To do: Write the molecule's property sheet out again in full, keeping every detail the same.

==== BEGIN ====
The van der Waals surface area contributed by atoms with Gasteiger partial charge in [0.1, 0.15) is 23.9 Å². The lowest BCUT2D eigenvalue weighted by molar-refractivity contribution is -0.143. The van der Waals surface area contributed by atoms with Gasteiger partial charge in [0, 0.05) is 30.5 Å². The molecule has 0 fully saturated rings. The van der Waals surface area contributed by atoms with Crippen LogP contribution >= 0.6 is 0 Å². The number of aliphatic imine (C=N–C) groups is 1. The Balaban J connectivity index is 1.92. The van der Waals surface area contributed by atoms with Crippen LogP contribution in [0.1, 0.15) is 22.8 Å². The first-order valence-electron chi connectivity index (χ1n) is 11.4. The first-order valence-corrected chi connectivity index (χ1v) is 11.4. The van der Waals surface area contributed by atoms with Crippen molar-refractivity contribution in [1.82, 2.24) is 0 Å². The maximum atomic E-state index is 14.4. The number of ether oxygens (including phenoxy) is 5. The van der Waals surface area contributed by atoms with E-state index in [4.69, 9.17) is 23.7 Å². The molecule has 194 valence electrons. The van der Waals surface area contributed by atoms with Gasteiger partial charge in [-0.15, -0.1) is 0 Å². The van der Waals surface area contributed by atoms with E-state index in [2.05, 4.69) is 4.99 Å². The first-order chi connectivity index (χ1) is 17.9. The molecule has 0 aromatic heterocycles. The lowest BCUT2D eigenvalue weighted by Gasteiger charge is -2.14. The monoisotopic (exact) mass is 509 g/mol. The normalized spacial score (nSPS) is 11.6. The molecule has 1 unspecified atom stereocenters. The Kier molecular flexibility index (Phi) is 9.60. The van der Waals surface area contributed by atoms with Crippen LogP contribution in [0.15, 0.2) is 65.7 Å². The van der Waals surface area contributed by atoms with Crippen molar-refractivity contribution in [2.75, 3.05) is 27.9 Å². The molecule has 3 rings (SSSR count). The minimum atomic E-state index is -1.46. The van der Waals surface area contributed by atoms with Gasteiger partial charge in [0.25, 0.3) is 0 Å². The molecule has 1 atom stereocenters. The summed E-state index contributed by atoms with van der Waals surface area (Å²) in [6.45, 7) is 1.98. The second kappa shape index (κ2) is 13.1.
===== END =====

The van der Waals surface area contributed by atoms with Gasteiger partial charge in [0.1, 0.15) is 23.9 Å². The lowest BCUT2D eigenvalue weighted by molar-refractivity contribution is -0.143. The van der Waals surface area contributed by atoms with Gasteiger partial charge in [0, 0.05) is 30.5 Å². The molecule has 0 fully saturated rings. The van der Waals surface area contributed by atoms with Crippen LogP contribution >= 0.6 is 0 Å². The number of aliphatic imine (C=N–C) groups is 1. The Balaban J connectivity index is 1.92. The van der Waals surface area contributed by atoms with Crippen LogP contribution in [0.1, 0.15) is 22.8 Å². The first-order valence-electron chi connectivity index (χ1n) is 11.4. The first-order valence-corrected chi connectivity index (χ1v) is 11.4. The van der Waals surface area contributed by atoms with Crippen molar-refractivity contribution in [1.82, 2.24) is 0 Å². The maximum atomic E-state index is 14.4. The number of ether oxygens (including phenoxy) is 5. The van der Waals surface area contributed by atoms with E-state index in [4.69, 9.17) is 23.7 Å². The molecule has 194 valence electrons. The van der Waals surface area contributed by atoms with Gasteiger partial charge in [-0.15, -0.1) is 0 Å². The van der Waals surface area contributed by atoms with E-state index in [2.05, 4.69) is 4.99 Å². The first-order chi connectivity index (χ1) is 17.9. The molecule has 0 aromatic heterocycles. The lowest BCUT2D eigenvalue weighted by Gasteiger charge is -2.14. The monoisotopic (exact) mass is 509 g/mol. The normalized spacial score (nSPS) is 11.6. The molecule has 1 unspecified atom stereocenters. The Kier molecular flexibility index (Phi) is 9.60. The van der Waals surface area contributed by atoms with Crippen LogP contribution in [0.15, 0.2) is 65.7 Å². The van der Waals surface area contributed by atoms with Crippen molar-refractivity contribution in [2.75, 3.05) is 27.9 Å². The molecule has 3 rings (SSSR count). The minimum atomic E-state index is -1.46. The van der Waals surface area contributed by atoms with Gasteiger partial charge in [0.25, 0.3) is 0 Å². The molecule has 1 atom stereocenters. The summed E-state index contributed by atoms with van der Waals surface area (Å²) in [6.45, 7) is 1.98. The second kappa shape index (κ2) is 13.1.